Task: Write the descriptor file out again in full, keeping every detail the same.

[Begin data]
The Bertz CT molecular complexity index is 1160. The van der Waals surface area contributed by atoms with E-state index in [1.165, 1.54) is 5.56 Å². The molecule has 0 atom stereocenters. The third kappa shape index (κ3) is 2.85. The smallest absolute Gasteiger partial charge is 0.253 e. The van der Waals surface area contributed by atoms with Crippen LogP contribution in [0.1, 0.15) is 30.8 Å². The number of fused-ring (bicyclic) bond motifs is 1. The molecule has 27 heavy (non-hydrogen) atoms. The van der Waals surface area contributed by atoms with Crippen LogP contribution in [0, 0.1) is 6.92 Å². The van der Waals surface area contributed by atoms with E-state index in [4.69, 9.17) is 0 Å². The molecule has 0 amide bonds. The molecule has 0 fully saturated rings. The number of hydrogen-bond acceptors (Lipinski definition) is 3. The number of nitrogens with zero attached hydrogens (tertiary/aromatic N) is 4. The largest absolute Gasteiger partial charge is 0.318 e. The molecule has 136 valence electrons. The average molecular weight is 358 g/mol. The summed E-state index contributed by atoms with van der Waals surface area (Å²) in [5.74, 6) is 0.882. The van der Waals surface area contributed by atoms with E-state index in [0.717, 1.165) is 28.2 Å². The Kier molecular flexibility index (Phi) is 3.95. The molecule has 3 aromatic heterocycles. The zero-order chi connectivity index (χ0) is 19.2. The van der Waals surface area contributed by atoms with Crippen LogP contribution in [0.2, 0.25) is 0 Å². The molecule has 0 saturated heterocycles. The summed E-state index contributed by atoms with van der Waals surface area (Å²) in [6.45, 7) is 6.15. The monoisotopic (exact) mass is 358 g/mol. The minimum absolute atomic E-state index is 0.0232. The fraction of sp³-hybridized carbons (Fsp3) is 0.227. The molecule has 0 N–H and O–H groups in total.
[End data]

The Bertz CT molecular complexity index is 1160. The van der Waals surface area contributed by atoms with E-state index in [1.165, 1.54) is 5.56 Å². The molecule has 0 atom stereocenters. The third kappa shape index (κ3) is 2.85. The smallest absolute Gasteiger partial charge is 0.253 e. The van der Waals surface area contributed by atoms with Crippen LogP contribution in [0.1, 0.15) is 30.8 Å². The number of fused-ring (bicyclic) bond motifs is 1. The molecule has 27 heavy (non-hydrogen) atoms. The van der Waals surface area contributed by atoms with Crippen LogP contribution in [0, 0.1) is 6.92 Å². The van der Waals surface area contributed by atoms with E-state index in [4.69, 9.17) is 0 Å². The molecule has 0 amide bonds. The molecule has 0 fully saturated rings. The number of hydrogen-bond acceptors (Lipinski definition) is 3. The number of nitrogens with zero attached hydrogens (tertiary/aromatic N) is 4. The largest absolute Gasteiger partial charge is 0.318 e. The molecule has 136 valence electrons. The average molecular weight is 358 g/mol. The summed E-state index contributed by atoms with van der Waals surface area (Å²) in [5.74, 6) is 0.882. The van der Waals surface area contributed by atoms with E-state index in [0.717, 1.165) is 28.2 Å². The Kier molecular flexibility index (Phi) is 3.95. The molecule has 3 aromatic heterocycles. The zero-order chi connectivity index (χ0) is 19.2. The van der Waals surface area contributed by atoms with Crippen LogP contribution in [0.2, 0.25) is 0 Å². The molecule has 0 saturated heterocycles. The summed E-state index contributed by atoms with van der Waals surface area (Å²) in [6.45, 7) is 6.15. The monoisotopic (exact) mass is 358 g/mol. The minimum absolute atomic E-state index is 0.0232. The fraction of sp³-hybridized carbons (Fsp3) is 0.227. The molecule has 0 N–H and O–H groups in total.